Studio In A School

By: Pamela Stern

The Starrett Early Learning Center’s Universal Pre-K students welcomed a new program called Studio In A School along with instructor Virginia Levie. The work that these students did was phenomenal! This program Studio In A School allowed students to learn different forms of art with a visiting teacher. Each week Ms. Levie taught the students a different form of art: 3 Dimensional, painting, black and white, shapes and tearing. “Our youngsters did some amazing work displaying their artistic expressions through different art mediums, and their work was truly magical,” said Susan Plesnitzer, Director of Starrett Early Learning Center. Ms. Levie of Studio In A School enjoyed working with the students and teachers at Starrett Early Learning Center. “It is a delight to work w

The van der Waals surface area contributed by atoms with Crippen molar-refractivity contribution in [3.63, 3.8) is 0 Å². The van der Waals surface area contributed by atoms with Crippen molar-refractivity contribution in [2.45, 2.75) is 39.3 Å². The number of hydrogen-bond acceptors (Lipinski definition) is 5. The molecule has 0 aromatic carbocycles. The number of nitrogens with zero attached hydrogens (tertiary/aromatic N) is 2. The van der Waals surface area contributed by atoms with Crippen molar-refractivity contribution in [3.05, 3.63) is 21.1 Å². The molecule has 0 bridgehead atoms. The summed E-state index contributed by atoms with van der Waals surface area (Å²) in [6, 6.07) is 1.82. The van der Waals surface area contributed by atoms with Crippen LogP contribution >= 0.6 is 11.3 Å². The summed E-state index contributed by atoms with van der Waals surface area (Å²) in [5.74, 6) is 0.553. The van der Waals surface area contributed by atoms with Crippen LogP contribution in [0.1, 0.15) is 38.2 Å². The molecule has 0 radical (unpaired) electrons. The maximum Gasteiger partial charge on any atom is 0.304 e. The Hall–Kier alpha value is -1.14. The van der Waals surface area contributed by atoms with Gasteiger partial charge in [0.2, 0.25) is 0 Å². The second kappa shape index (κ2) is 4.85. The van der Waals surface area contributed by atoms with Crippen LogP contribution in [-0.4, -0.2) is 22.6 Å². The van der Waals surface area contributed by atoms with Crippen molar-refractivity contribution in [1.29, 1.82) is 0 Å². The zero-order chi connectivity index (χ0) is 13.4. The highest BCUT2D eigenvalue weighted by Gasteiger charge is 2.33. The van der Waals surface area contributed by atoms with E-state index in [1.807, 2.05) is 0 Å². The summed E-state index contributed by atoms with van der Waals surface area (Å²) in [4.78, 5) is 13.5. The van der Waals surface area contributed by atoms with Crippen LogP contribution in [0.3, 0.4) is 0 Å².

ith the young students and staff at Starrett Early Learning for Studio In A School. In an era when early childhood education is much talked about but little understood, it is thrilling to witness the many different ways these teachers create for young children to learn in a way that is natural for them, through play and exploration,” said Virginia Levie. Ms. Kimaura chooses a theme for her students to learn about. The students were learning about New York City’s art and transportation systems. The students were learning about the Museum of Modern Art (MOMA), and Vincent Van Gogh (Starry Night and Sunflowers). Having an art gallery is a great way for the students to showcase their art. One student in particular took a real interest in the different forms of art. Carter, not only enjoyed the art lessons and the various types of art, but his creations were his determination of how to showcase it. Carter said, “When I grow up, I’m going to be an artist and a chef.” Studio In A School is a program that entails a specific instructor, Ms. Virginia Levie, to come to the school once a week to teach the children art and create different art projects such as three dimensional art, painting, and use different textures like sandpaper, tissue paper, and aluminum. The students were able to learn that art is not just flat designs on paper, but indeed much more. They were able to crinkle the paper and make loops over and under, which turned into many different types of designs like rollercoasters and dinosaurs. After the children finish their art work lesson, they reflect upon their designs with their teachers. Each child discusses his or her designs with their classmates. This enables the children not only create designs, but allows them to articulate and speak about their work. The students learn how to listen, and how to talk about what they see in each other’s work. One child might interpret something very differently than the next child, which allows them to ponder that thought too. “We are thankful for the opportunity that our school was chosen to have Studio In A School work with us, said Ms. Kimaura. “One of the things that I love about the Pre-K teacher mentoring I do for Studio In A School is that I learn from each one of schools that I work in and each one of the teachers. My iPhone right now is packed with images of great ideas I have seen at Starrett. The way Ms. Kimaura integrates art into all her areas of study is incredible. Hats off to Ms. Susan Plesnitzer, for creating this amazing center and keeping it going in grand style,” said Levie. On Friday, May 20th, these students opened up their art gallery with a ribbon cutting by one of the students, Carter, to their parents. Other classes were also invited to the Art Gallery Opening. Students applauded Carter for cutting the ribbon at the opening of the art gallery. The students told Carter, “Be careful, those are big scissors.” They were all so happy and proud! There were special balloons denoting the opening of the art gallery. The art gallery showcased school drawings, dinosaur exhibits, some abstract work, and even some art work of endangered animals. The parents loved it! Parents took photos of their children’s artwork that was displayed on the walls in the classroom. The art gallery housed the children’s artwork all over the classroom, on the walls, ceilings. “Art has evolved and it is growing. This is absolutely wonderful! It is a stepping stone,” said Ms. Kimaura. These children most certainly are not afraid to express themselves through their artwork. One student even called his piece a “tearadoctoal” which encompassed the fact that he used “tearing” and a good play on words to combine with a dinosaur type of animal. Carter’s imagination and receptiveness to art and especially the Studio In A School, is the reason why he was chosen to “cut the ribbon.” Photos: Pamela Stern and courtesy of Starrett Early Learning Center